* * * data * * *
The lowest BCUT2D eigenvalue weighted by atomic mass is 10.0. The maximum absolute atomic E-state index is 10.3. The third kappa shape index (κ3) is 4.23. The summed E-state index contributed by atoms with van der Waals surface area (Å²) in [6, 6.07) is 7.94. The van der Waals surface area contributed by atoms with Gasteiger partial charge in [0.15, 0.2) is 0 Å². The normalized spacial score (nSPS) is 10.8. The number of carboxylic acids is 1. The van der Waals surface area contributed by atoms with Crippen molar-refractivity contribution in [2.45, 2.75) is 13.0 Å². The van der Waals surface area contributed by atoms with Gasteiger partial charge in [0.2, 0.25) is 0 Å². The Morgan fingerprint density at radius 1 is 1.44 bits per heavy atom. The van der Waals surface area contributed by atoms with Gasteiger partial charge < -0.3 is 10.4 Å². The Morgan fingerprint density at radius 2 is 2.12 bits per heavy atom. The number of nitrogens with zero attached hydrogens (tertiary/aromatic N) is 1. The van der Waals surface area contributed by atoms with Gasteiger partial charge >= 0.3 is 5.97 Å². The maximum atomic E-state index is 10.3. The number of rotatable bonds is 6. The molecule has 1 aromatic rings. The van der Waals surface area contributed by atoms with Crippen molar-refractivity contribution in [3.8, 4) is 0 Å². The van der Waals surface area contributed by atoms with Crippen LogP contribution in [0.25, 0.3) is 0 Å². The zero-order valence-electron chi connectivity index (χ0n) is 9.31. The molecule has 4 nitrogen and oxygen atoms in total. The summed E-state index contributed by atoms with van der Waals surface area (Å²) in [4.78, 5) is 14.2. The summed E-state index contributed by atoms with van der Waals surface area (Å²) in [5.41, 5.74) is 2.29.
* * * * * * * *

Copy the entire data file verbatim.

The lowest BCUT2D eigenvalue weighted by atomic mass is 10.0. The maximum absolute atomic E-state index is 10.3. The third kappa shape index (κ3) is 4.23. The summed E-state index contributed by atoms with van der Waals surface area (Å²) in [6, 6.07) is 7.94. The van der Waals surface area contributed by atoms with Gasteiger partial charge in [0.15, 0.2) is 0 Å². The normalized spacial score (nSPS) is 10.8. The number of carboxylic acids is 1. The van der Waals surface area contributed by atoms with Crippen molar-refractivity contribution in [2.45, 2.75) is 13.0 Å². The van der Waals surface area contributed by atoms with Gasteiger partial charge in [0.2, 0.25) is 0 Å². The Morgan fingerprint density at radius 1 is 1.44 bits per heavy atom. The van der Waals surface area contributed by atoms with Gasteiger partial charge < -0.3 is 10.4 Å². The Morgan fingerprint density at radius 2 is 2.12 bits per heavy atom. The number of nitrogens with zero attached hydrogens (tertiary/aromatic N) is 1. The van der Waals surface area contributed by atoms with Gasteiger partial charge >= 0.3 is 5.97 Å². The maximum atomic E-state index is 10.3. The number of rotatable bonds is 6. The molecule has 1 aromatic rings. The van der Waals surface area contributed by atoms with Crippen molar-refractivity contribution in [3.8, 4) is 0 Å². The van der Waals surface area contributed by atoms with Crippen LogP contribution in [0.25, 0.3) is 0 Å². The zero-order valence-electron chi connectivity index (χ0n) is 9.31. The molecule has 4 nitrogen and oxygen atoms in total. The summed E-state index contributed by atoms with van der Waals surface area (Å²) in [4.78, 5) is 14.2. The summed E-state index contributed by atoms with van der Waals surface area (Å²) in [5.41, 5.74) is 2.29.